Fairfax County School Board members are considering an Orwellian bias-incident reporting system for the district’s students. A similar reporting system is facing an uphill legal battle in neighboring Loudoun County. It would have students, parents and staff members report “any incident of inappropriate conduct, including, and without limitation, discrimination, harassment, retaliation, bullying, other violations of civil rights.”
In other words, Fairfax County Public Schools is signaling that the eyes of Big Brother are on our children.
The proposed changes to the district’s code of conduct further includes a mandatory “culturally responsive intervention” to any student accused of what the district defines as “hate speech.” In its most expansive definition, hate speech in Fairfax County Public Schools is “any form of expression intended to humiliate or incite hatred against a group or class of persons based upon their actual or perceived race, ethnicity, color, national origin, citizenship/immigration status, weight, gender, gender identity, gender expression, sexual orientation, or disability.”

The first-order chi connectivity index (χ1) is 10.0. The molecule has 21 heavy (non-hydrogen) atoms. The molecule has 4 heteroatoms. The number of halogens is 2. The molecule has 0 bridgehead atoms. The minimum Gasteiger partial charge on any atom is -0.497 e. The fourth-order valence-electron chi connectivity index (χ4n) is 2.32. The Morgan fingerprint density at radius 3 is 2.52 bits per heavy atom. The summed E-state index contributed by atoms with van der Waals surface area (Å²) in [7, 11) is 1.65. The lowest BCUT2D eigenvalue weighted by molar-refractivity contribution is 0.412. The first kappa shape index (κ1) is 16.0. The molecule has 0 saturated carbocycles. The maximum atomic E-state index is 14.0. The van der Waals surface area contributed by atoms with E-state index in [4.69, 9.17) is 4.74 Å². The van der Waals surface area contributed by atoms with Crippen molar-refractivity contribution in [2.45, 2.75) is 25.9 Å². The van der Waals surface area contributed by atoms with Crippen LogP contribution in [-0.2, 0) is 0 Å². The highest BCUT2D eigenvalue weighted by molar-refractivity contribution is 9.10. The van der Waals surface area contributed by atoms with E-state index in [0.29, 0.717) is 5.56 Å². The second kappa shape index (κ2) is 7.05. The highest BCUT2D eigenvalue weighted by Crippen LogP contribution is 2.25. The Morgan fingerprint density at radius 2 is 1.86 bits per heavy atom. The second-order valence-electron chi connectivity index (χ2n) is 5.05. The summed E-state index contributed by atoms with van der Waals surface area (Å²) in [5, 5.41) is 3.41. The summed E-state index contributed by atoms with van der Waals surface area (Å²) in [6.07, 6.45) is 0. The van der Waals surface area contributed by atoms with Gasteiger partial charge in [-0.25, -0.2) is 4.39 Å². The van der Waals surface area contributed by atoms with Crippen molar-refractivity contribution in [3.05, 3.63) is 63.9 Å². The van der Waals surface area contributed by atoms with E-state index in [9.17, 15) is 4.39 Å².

Fairfax County school administrators use the “Bullying and Harassment Management System” for incident reporting. Why the district needs a broader system, what the cost of inevitable legal challenges regarding First Amendment violations will be, how administrators could possibly determine students’ intentionality and what the proposed reeducation training entails are all unclear.
This piece originally appeared in The Washington Post